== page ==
The blades are the usual excellent AJ Blades product. For those of you who may be put off from trying a Gyro due to the complexity of making and balancing blades then this is the answer. In fact many of the "die hard's" who made their own in the past now use blades from these guy's. Preparation starts with determining the span wise CogG. Just follow the supplied instruction's or refer to Rich Harris's You Tube video if you are unsure how to do this. After determining the CofG, glue the top GRP reinforcing plate in place, I use cyno for this. Now, very important for everyone, even you experts, make sure you stick this on the ROOT end not the TIP. Remember the blades rotate Anti Clock!!!
The lower GRP brace is then glued as shown below.
Then using the top plate hole as a guide drill a hole through the complete assembly and cover using your favorite method. I used HobbyKing heat shrink film but you could use a thin adhesive sticky back plastic or even reinforced parcel tape.
I then balance each bladed length ways to establish the CofG. You can see the pencil mark on the blades in the picture below. If the centre's are a long way of then add tape the root end to get them together. As you can see these are very close without any adjustment at all.
I then pair up the blades and balance them until they are all the same. If needed you add tape to the CofG of the lighter blade. This is important if you want to have a smooth Gyro. Some might skip this bit but it pays to be thorough. The blades can then be mounted on the head plate with the supplied cap bolts. Do not over tighten the bolts. The correct tension is just so that the blade can move with a small amount of friction holding them in place. Too tight and they will "hunt" shaking the plane in flight. Too loose and they will not track correctly.
Edited By Big T on 17/09/2014 09:04:43
I have to admit to making an error of measurement here! The instructions give the dimension of 17mm for the center of the tiller. Please note that this is from the top of the nylon mount not from the bottom of the rudder. This is why the GRP doubler on mine was not level with the bottom of the rudder.
This picture shows the route of the rudder push rod which has a double offset. Remember to put the guide tube on the rod before bending!
Take the rotor head and remove the blade mounts reserving the nuts and bolts. Assemble the supplied AJ GRP blade plate onto the spindle carrier. Make sure that you get it the right way up as the blade mounting holes are offset to give an easier mounting of the shims. The unit is supplied by the manufacturer with all the nuts and bolts loose so make sure that you nip them all up and use a light thread lock. The rotor spindle assembly is mounted onto the rotor shaft. The mount needs shimming onto the shaft with sections of the blade shim.
Note the blade mounting holes offset
Pushrod mounted into the keeper on the servo and cut to length.
Before I move on to the next stage I would like to compliment AJ on the quality of this kit. The quality of the wood, accessories and production of parts is better than anything I have experienced. The design is an easy build for a novice builder and challenging enough for a first plan builder. Frankly I don't know how they do it for the money.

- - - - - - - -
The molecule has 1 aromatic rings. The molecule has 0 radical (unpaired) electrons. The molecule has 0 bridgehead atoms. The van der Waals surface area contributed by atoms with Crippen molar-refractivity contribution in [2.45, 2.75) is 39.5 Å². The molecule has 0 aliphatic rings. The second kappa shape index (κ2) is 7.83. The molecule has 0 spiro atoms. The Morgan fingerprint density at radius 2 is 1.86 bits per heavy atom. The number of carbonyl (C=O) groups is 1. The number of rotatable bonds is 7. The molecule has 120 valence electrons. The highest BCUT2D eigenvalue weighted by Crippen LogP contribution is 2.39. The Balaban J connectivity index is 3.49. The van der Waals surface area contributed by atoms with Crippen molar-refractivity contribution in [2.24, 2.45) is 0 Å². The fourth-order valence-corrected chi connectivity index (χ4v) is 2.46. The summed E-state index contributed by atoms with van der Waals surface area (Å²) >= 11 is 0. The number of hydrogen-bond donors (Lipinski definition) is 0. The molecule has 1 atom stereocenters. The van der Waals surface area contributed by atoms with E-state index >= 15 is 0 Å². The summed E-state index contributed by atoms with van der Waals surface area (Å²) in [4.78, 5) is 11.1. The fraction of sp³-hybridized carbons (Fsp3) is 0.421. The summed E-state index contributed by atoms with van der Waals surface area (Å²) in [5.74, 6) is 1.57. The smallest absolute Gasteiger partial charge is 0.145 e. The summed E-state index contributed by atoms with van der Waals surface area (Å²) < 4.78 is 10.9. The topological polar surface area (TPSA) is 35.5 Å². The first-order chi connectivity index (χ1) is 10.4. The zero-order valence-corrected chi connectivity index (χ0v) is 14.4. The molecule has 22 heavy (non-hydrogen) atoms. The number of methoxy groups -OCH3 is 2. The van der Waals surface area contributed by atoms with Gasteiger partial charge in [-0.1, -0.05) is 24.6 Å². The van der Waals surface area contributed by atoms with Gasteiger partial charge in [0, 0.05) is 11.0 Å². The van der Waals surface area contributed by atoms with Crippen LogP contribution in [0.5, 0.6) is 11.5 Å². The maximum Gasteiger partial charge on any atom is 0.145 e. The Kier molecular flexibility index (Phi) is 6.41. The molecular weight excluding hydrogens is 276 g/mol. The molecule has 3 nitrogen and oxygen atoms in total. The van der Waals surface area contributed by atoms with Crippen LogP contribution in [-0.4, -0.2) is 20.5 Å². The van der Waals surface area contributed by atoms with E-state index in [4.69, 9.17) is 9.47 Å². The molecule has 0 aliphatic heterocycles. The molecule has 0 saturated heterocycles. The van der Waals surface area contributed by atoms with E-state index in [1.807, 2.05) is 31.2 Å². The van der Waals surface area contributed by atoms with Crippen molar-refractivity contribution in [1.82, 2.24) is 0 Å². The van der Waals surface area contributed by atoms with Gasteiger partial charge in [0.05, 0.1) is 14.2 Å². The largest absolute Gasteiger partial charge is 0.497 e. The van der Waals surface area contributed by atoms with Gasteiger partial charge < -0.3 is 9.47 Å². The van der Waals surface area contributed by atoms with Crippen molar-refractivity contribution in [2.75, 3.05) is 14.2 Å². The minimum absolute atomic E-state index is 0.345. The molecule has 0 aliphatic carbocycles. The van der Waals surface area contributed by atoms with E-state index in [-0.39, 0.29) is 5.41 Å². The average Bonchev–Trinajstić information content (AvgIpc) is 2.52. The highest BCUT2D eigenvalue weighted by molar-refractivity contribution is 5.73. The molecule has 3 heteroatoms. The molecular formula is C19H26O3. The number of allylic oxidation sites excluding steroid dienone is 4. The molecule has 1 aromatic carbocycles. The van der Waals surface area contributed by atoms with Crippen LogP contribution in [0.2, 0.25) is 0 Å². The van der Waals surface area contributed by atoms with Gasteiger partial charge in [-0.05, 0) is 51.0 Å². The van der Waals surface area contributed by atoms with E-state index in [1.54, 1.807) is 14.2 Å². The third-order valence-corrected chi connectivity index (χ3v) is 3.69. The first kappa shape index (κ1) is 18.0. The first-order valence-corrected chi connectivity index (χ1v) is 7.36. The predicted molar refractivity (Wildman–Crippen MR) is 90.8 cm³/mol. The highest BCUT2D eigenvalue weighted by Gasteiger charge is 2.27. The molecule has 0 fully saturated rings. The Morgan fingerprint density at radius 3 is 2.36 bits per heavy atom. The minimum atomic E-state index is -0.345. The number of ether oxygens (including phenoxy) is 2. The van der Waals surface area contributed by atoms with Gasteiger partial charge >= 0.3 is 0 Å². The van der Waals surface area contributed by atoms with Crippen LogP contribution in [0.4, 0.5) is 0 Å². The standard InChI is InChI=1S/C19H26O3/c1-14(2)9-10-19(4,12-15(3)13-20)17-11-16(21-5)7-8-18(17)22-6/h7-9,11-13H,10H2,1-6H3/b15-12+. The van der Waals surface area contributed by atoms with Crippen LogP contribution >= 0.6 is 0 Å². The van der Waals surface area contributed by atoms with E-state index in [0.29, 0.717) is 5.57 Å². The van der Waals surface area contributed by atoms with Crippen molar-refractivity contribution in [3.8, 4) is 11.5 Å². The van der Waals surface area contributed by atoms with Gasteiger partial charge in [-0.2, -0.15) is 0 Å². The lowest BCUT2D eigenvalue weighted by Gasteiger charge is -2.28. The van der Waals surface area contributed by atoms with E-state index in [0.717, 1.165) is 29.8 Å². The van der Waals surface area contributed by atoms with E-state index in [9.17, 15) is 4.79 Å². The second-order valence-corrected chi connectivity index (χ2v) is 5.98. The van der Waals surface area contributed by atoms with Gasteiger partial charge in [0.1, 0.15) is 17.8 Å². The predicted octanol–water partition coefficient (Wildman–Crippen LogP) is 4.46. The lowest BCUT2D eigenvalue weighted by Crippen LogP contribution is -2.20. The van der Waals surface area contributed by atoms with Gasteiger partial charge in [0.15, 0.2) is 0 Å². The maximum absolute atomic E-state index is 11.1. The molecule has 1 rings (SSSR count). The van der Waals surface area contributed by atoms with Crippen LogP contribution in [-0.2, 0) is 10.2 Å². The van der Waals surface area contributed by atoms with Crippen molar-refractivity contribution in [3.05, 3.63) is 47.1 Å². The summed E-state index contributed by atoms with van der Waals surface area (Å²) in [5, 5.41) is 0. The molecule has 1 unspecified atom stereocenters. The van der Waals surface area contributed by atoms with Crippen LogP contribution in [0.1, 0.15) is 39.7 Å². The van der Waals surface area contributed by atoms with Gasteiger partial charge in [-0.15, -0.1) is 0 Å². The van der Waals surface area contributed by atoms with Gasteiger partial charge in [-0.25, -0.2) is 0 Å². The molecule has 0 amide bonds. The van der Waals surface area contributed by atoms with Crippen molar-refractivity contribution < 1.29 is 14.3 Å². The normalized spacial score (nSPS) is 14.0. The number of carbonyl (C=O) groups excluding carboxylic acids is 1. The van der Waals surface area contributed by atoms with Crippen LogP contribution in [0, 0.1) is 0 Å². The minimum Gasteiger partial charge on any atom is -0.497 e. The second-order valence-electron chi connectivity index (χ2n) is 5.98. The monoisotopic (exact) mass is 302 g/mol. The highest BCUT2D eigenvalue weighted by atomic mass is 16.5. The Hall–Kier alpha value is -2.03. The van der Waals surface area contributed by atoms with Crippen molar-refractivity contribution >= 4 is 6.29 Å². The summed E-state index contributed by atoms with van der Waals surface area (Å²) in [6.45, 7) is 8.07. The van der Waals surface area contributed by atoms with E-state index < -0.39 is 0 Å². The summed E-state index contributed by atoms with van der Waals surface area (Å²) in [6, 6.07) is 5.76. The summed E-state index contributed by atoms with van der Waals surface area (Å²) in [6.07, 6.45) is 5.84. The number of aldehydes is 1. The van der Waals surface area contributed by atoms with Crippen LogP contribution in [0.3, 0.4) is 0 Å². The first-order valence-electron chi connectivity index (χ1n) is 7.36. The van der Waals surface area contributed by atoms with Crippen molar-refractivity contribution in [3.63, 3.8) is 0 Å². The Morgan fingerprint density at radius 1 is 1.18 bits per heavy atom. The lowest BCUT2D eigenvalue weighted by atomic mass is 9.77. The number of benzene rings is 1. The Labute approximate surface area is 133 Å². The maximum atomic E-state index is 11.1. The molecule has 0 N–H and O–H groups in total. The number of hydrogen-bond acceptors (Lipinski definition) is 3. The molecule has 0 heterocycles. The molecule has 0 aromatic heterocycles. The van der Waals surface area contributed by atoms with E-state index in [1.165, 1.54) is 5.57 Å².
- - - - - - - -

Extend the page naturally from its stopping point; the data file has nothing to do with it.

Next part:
So, onto fixing the servo rails and mounting blocks. These pictures say it better than words.
This is the 2 hard wood blocks that also form the mounts for the false floor. Then using your servos as spacers you fix the second and 3rd rails in line. Then the mounting blocks for the servos to screw into.
The rudder servo took a small head scratch and beard pull to work out but it is very simple in fact.
There is a slotted bearer and solid bearer. The slot is to enable you to screw the servo onto the bearer.
All beares in and the false floor fitted. The false floor is even cut with the motor thrust taken into account!
Next we fit the side rails and cut out the access for the servos.
Servos fitted and linkage installed with supplied hardware.
Tail wheel assembly which is assembled as per the instructions and stuck to the recess with epoxy.
The tailplane is made up of 3 components which glue together with your favourite adhesive. The fin and rudder are assembled as per instructions. At this point I chose to change the mounting of the tiller arm as I have a particular way to do it. I chose to mount the rudder to the fin using the Fuzzy Hinges supplied in the kit, then mount the rudder onto the tail plane, then mount the assembly onto the fuselage and get this perfectly lined up and square. I then stuck one of the GRP plates onto the rudder in the location of the "tiller". I then marked the tiller onto the rudder and cut a slot in the balsa through to the GRP. Then I slotted in the tiller and glued the opposite GRP plase in place. I then drilled and mounted the Horn which is supplied with 2 cap bolts and nuts. Another lovely touch.
The Fuselage Spine is supported by 2 ply doubler's. The instructions are very clear about the order in which these are assembled. There are two options to fitting the mast. It can be either glued in place or held in situ with 2 screws which will allow easy replacement if you should snap it off in a crash. I elected to go for the second option, so 1st the mast is pushed into the slot in the spine from the top. It is very very important that the mast is pushed in from the top and not from the side. If you push it in from the side the Spine will split! You have been warned. One of the doublers is then trial fitted and the top of the doubler is marked on the mast and the mast position is marked on the doubler. Two holes are then drilled in the doubler, the dimensions are in the instructions. With the mast in position the doubler is then glued to the spine. I normally use a contact adhesive to glue doublers but in this case I used 30 minute epoxy so I had plenty of time to adjust the position and clamps. To prevent the mast getting stuck in place I sprayed the mast with Silicone Baking Release. This is a product used in the catering industry but any oil would do.
Doublers with centre line and holes drilled
!st Doubler Fixed with mast in position
Top Of Mast Marked so you know how far to push it in when you are fitting it. Note: notch goes to front.
Next you fit the front and rear balsa fillers to either side of the mast making sure they support the mast along its length. Then fit the other doubler.
Next job is to fit the outer front bulkhead which holds the undercarriage in place. This must be glued using a 2 part epoxy and firmly clamped whilst curing. On my kit I took the time to trial fit the undercarriage and relieved the slots slightly to enable the 2 halves to fit snugly. Next fit the 2 bulkhead supports. A really nice feature is that these two pieces are pre angled to fit.
The hole is for the centre line of the motor.
Next we fit the bass wood frames for the servo mount, battery tray, esc and side rails. It is important to have the servos in your hand before doing this as the mounts are tailored to the servo.